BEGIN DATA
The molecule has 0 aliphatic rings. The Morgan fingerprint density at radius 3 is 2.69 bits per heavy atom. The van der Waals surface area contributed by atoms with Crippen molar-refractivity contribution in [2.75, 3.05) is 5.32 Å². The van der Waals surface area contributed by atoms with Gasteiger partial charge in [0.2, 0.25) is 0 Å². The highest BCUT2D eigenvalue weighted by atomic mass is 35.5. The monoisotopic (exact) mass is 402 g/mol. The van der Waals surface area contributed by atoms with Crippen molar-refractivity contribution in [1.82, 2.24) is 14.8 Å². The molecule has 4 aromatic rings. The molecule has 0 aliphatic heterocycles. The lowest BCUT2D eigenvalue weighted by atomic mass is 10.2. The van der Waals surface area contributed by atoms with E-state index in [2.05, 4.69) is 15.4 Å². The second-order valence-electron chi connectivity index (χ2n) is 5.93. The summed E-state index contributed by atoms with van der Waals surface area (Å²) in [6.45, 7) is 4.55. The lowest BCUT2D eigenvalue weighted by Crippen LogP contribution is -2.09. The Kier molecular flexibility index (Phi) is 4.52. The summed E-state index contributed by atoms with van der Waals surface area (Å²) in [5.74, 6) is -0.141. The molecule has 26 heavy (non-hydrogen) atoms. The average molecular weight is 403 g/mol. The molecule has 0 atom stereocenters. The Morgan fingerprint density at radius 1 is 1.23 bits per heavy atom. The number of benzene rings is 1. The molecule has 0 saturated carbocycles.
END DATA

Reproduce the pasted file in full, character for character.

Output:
The molecule has 0 aliphatic rings. The Morgan fingerprint density at radius 3 is 2.69 bits per heavy atom. The van der Waals surface area contributed by atoms with Crippen molar-refractivity contribution in [2.75, 3.05) is 5.32 Å². The van der Waals surface area contributed by atoms with Gasteiger partial charge in [0.2, 0.25) is 0 Å². The highest BCUT2D eigenvalue weighted by atomic mass is 35.5. The monoisotopic (exact) mass is 402 g/mol. The van der Waals surface area contributed by atoms with Crippen molar-refractivity contribution in [1.82, 2.24) is 14.8 Å². The molecule has 4 aromatic rings. The molecule has 0 aliphatic heterocycles. The lowest BCUT2D eigenvalue weighted by atomic mass is 10.2. The van der Waals surface area contributed by atoms with E-state index in [2.05, 4.69) is 15.4 Å². The second-order valence-electron chi connectivity index (χ2n) is 5.93. The summed E-state index contributed by atoms with van der Waals surface area (Å²) in [6.45, 7) is 4.55. The lowest BCUT2D eigenvalue weighted by Crippen LogP contribution is -2.09. The Kier molecular flexibility index (Phi) is 4.52. The summed E-state index contributed by atoms with van der Waals surface area (Å²) in [5.74, 6) is -0.141. The molecule has 26 heavy (non-hydrogen) atoms. The average molecular weight is 403 g/mol. The molecule has 0 atom stereocenters. The Morgan fingerprint density at radius 1 is 1.23 bits per heavy atom. The number of benzene rings is 1. The molecule has 0 saturated carbocycles.